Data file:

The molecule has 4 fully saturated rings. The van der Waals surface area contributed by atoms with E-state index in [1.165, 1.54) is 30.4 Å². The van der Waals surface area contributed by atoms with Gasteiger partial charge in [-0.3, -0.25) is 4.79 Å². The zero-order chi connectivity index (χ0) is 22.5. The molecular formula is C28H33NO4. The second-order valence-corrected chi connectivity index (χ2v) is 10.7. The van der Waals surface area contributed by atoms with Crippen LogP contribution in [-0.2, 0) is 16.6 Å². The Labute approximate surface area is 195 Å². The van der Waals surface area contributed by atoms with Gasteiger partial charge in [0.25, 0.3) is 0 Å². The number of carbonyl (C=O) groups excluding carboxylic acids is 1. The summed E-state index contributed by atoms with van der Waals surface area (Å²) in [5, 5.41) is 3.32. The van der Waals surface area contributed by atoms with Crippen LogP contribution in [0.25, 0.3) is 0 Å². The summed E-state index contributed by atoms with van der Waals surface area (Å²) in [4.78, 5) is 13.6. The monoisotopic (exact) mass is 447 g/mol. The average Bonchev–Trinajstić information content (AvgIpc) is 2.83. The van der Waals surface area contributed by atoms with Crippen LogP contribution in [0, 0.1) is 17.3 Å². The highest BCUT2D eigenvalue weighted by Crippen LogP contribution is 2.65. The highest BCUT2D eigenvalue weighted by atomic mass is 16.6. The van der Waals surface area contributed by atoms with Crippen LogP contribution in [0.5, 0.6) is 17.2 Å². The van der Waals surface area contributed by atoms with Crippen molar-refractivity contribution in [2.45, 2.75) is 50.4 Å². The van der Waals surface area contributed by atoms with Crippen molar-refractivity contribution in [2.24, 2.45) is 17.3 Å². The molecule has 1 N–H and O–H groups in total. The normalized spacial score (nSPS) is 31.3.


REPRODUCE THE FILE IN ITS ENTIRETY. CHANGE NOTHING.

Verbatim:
The molecule has 4 fully saturated rings. The van der Waals surface area contributed by atoms with E-state index in [1.165, 1.54) is 30.4 Å². The van der Waals surface area contributed by atoms with Gasteiger partial charge in [-0.3, -0.25) is 4.79 Å². The zero-order chi connectivity index (χ0) is 22.5. The molecular formula is C28H33NO4. The second-order valence-corrected chi connectivity index (χ2v) is 10.7. The van der Waals surface area contributed by atoms with Crippen LogP contribution in [-0.2, 0) is 16.6 Å². The Labute approximate surface area is 195 Å². The van der Waals surface area contributed by atoms with Gasteiger partial charge in [0.25, 0.3) is 0 Å². The number of carbonyl (C=O) groups excluding carboxylic acids is 1. The summed E-state index contributed by atoms with van der Waals surface area (Å²) in [5, 5.41) is 3.32. The van der Waals surface area contributed by atoms with Crippen LogP contribution in [0.25, 0.3) is 0 Å². The summed E-state index contributed by atoms with van der Waals surface area (Å²) in [4.78, 5) is 13.6. The monoisotopic (exact) mass is 447 g/mol. The average Bonchev–Trinajstić information content (AvgIpc) is 2.83. The van der Waals surface area contributed by atoms with Crippen LogP contribution in [0, 0.1) is 17.3 Å². The highest BCUT2D eigenvalue weighted by Crippen LogP contribution is 2.65. The highest BCUT2D eigenvalue weighted by atomic mass is 16.6. The van der Waals surface area contributed by atoms with Crippen LogP contribution in [0.5, 0.6) is 17.2 Å². The van der Waals surface area contributed by atoms with Crippen molar-refractivity contribution in [2.45, 2.75) is 50.4 Å². The van der Waals surface area contributed by atoms with Crippen molar-refractivity contribution in [2.24, 2.45) is 17.3 Å². The molecule has 1 N–H and O–H groups in total. The normalized spacial score (nSPS) is 31.3.